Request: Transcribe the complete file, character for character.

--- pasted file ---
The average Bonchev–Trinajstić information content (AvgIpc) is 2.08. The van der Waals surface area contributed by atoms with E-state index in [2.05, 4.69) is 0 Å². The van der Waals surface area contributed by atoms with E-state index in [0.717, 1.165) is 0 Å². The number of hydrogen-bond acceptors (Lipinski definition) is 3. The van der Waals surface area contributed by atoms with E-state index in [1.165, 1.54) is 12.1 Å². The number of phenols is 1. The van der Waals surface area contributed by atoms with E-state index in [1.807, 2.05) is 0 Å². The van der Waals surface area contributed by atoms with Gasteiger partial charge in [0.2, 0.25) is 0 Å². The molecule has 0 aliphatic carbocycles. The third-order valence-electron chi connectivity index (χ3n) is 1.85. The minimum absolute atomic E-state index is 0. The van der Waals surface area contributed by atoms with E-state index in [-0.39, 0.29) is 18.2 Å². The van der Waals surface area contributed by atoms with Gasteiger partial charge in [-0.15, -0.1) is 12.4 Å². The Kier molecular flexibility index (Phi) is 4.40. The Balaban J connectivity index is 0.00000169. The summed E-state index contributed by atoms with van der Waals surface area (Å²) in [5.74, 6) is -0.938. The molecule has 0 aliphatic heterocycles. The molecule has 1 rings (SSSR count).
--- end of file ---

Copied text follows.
The average Bonchev–Trinajstić information content (AvgIpc) is 2.08. The van der Waals surface area contributed by atoms with E-state index in [2.05, 4.69) is 0 Å². The van der Waals surface area contributed by atoms with E-state index in [0.717, 1.165) is 0 Å². The number of hydrogen-bond acceptors (Lipinski definition) is 3. The van der Waals surface area contributed by atoms with E-state index in [1.165, 1.54) is 12.1 Å². The number of phenols is 1. The van der Waals surface area contributed by atoms with E-state index in [1.807, 2.05) is 0 Å². The van der Waals surface area contributed by atoms with Gasteiger partial charge in [0.2, 0.25) is 0 Å². The molecule has 0 aliphatic carbocycles. The third-order valence-electron chi connectivity index (χ3n) is 1.85. The minimum absolute atomic E-state index is 0. The van der Waals surface area contributed by atoms with E-state index in [-0.39, 0.29) is 18.2 Å². The van der Waals surface area contributed by atoms with Gasteiger partial charge in [-0.15, -0.1) is 12.4 Å². The Kier molecular flexibility index (Phi) is 4.40. The Balaban J connectivity index is 0.00000169. The summed E-state index contributed by atoms with van der Waals surface area (Å²) in [5.74, 6) is -0.938. The molecule has 0 aliphatic heterocycles. The molecule has 1 rings (SSSR count).